How do you imagine this affects other habits of mind? Do you suppose it makes them less egocentric? I bet they’d make terrific explorers on Mars, where the lack of magnetic poles makes compasses useless!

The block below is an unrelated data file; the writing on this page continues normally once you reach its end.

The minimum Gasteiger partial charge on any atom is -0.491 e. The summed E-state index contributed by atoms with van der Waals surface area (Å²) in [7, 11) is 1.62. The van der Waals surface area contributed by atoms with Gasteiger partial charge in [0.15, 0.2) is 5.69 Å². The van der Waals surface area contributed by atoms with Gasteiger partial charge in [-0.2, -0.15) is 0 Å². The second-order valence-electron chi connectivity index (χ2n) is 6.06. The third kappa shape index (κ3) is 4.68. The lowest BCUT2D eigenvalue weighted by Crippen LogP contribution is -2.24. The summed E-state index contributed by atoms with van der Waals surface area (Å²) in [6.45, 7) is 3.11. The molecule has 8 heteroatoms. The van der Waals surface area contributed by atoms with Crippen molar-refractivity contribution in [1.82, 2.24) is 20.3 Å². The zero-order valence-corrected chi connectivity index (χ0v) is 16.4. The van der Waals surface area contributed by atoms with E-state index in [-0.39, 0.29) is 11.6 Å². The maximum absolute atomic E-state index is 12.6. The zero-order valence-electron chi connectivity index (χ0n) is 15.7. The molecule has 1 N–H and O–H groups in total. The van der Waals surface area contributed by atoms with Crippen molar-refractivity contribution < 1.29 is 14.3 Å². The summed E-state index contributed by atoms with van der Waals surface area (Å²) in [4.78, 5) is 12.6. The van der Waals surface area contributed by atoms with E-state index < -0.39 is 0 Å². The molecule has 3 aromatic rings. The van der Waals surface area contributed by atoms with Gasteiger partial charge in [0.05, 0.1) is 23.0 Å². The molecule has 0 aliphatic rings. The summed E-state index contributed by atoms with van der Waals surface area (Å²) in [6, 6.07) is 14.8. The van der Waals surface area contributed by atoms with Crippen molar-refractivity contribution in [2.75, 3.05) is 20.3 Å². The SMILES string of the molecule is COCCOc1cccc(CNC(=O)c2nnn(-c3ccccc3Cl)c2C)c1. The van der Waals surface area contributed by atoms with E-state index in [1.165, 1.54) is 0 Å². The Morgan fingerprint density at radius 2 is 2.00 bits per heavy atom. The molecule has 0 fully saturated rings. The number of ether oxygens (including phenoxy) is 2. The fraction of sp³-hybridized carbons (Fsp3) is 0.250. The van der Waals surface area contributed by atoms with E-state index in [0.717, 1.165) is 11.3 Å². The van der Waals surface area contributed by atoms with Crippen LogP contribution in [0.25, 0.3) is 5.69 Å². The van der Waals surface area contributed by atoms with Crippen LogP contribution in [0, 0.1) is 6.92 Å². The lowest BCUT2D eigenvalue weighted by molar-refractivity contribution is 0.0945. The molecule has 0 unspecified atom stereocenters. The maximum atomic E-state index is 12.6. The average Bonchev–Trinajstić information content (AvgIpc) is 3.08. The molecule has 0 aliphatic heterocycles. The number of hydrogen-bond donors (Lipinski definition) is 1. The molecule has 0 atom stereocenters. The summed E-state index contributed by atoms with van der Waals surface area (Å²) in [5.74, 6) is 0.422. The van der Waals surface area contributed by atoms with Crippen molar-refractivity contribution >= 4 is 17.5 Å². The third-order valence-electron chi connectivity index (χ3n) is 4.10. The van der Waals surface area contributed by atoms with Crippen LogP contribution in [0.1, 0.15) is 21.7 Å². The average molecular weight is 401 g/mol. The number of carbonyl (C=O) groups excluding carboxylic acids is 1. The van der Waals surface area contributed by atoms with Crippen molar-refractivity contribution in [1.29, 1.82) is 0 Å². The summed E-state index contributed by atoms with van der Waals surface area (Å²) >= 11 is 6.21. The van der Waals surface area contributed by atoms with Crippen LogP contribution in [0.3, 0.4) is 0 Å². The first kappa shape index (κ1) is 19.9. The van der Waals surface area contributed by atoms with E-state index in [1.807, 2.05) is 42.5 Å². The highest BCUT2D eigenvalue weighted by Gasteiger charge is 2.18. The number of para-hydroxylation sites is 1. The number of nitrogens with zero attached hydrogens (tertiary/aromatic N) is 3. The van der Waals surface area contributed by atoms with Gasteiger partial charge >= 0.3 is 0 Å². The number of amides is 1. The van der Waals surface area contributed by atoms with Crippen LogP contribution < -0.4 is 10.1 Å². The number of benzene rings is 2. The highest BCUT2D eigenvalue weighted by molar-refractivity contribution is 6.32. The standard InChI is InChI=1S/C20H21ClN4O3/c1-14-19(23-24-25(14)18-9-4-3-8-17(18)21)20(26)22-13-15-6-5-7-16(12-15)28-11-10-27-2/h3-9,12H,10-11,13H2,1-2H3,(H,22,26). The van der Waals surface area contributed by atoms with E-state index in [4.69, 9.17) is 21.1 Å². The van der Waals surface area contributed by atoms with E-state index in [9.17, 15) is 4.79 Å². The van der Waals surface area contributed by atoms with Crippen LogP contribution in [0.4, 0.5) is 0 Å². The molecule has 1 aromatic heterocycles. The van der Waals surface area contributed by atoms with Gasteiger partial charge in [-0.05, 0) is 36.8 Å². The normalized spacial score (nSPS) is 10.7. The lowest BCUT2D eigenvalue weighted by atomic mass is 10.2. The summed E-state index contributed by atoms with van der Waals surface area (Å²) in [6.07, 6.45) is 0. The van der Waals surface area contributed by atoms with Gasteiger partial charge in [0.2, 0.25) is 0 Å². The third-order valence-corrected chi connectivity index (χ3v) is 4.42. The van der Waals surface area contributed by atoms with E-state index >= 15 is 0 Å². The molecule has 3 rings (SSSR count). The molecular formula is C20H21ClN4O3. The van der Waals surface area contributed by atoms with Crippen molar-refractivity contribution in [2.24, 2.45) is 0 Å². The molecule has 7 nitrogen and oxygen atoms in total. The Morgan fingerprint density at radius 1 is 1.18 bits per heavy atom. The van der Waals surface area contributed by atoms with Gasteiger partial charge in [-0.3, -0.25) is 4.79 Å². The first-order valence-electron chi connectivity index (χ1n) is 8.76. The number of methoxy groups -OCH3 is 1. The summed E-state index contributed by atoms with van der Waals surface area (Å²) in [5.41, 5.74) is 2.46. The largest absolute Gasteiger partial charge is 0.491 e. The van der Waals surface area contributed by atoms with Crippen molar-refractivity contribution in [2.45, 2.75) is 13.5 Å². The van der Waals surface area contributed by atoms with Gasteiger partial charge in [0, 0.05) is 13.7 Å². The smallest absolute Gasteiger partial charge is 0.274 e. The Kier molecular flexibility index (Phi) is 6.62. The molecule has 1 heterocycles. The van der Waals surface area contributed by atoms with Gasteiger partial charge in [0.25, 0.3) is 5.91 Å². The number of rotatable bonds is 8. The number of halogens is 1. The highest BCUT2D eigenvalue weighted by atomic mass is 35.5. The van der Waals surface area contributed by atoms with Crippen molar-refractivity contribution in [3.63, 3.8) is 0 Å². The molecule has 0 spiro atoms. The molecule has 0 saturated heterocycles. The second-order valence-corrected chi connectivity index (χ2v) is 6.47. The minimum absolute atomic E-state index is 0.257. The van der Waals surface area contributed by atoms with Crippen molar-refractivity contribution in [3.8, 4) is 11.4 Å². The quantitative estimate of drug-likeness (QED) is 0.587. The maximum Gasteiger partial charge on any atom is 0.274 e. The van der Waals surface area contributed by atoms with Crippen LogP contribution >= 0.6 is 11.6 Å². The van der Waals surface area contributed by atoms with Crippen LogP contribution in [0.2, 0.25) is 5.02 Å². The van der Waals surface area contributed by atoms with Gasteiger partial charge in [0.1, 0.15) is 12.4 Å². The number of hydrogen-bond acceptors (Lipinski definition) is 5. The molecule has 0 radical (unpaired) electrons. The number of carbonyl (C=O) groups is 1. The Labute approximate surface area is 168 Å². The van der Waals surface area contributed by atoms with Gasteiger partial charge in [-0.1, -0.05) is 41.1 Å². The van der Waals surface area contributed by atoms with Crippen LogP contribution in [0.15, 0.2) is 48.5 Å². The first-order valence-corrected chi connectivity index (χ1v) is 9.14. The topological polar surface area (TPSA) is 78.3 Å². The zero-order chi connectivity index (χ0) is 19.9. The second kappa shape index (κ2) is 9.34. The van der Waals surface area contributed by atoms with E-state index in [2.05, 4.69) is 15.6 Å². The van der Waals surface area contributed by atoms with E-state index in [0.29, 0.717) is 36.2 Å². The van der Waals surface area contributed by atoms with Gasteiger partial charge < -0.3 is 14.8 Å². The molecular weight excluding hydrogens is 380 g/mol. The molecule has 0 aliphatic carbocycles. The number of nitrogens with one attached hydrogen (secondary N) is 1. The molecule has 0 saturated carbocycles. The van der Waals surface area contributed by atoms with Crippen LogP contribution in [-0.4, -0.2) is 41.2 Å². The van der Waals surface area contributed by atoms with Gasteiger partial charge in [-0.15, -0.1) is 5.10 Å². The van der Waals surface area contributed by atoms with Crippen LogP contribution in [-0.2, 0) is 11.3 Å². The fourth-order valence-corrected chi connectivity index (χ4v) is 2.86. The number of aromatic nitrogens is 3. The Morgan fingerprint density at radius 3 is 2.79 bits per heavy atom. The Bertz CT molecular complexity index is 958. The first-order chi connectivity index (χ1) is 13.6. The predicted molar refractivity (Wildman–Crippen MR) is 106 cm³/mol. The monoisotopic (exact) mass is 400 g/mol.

Another really remarkable linguistic difference is illustrated by the Matses language of Peru, whose speakers must always specify in great detail how they came to know any facts they report. Did they experience something directly, hear it from someone else, infer it from evidence, guess it based on past experience or general knowledge? They would never say the truth of a statement “depends on what your definition of the word ‘is’ is.” Any assertion that does not nail down the evidence for it is considered a lie. What fantastic lawyers they’d make! Or medieval theologians.…